I am on my way back to London now and very sad to leave Canada behind. It was a wonderful trip, a perfect combination of catching up with old friends and doing fun things with them in Nova Scotia, to a terrific food trip around New Brunswick centred on the humble twisting fiddlehead.
I need to adapt and already as I sit in the airport reality is starting to nip, deadlines are shouting at me, I am wondering about how I can do x, y & z. It’s just like Sunday night before school when you don’t want to do your homework. Hey-ho.
I will miss a few things after my 2 week trip here. The people, well they are as nice as everyone says, they’re funny too! It has been lots of fun. The seafood is sensational, the lobster, mussels and scallops particularly so. I’ll miss those darn fiddleheads! I’ve taken to it here and have even started sticking an odd “eh” at the end of my sentences. I must really stop doing that now, or the London folks will eat me alive when I return.
So to nicer things and some photographs of today. It was so much fun. We visited an Acadian restaurant and tried some of their food. Acadians were the French settlers that came to Canada in the early 17th century. Cutting a long story very short, they were expelled by the British. Some years later some returned, establishing communities on the harsh land by the coasts in the South of New Brunswick. They became fishermen and developed a cuisine based on fish, potatoes, eggs, soup from chickens when they were too old to lay (fricot) and lots of potato based dishes as they could grow these quite easily.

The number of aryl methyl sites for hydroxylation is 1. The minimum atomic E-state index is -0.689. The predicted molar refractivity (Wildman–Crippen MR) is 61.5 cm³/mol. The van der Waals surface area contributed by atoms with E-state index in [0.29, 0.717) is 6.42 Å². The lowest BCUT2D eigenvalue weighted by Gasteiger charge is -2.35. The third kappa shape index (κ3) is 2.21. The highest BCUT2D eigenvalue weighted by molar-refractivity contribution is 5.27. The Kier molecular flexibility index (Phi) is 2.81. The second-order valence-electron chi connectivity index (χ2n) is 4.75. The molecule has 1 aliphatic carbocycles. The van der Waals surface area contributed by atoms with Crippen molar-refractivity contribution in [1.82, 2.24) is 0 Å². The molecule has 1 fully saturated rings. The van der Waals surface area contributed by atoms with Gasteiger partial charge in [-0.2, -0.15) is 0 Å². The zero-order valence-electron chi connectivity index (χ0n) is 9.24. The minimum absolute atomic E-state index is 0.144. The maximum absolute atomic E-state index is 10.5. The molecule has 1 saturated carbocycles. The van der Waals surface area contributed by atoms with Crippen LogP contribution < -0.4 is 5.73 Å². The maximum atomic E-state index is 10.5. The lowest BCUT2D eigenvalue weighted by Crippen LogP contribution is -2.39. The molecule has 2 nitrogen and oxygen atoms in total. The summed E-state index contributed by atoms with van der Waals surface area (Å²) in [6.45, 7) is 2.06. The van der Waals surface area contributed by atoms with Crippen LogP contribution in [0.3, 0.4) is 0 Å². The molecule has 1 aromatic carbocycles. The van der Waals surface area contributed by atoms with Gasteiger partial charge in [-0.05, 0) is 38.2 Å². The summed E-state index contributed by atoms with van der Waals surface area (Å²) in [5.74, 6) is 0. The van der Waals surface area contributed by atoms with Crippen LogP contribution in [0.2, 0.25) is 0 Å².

We tried several of these, my favourite was Fricot au Poulet, a delicious chicken and potato soup with Acadian bread.
The crêpes à râpée were pretty tasty too, basically French crêpes with lots of grated potato in, served with molasses.
We finished the day with a lobster cruise at Shediac on the Acadian coast, a 2 hour mini adventure where the art of lobster fishing and eating Acadian style is explained, and you get a lobster to eat at the end. Interesting and lots of fun. The Acadians are famous for their parties and humour, and I can see why now.
More on Acadian food culture and fiddleheads and jam and lots of other things soon. For now, I will board my flight to London. See you on the other side, folks!
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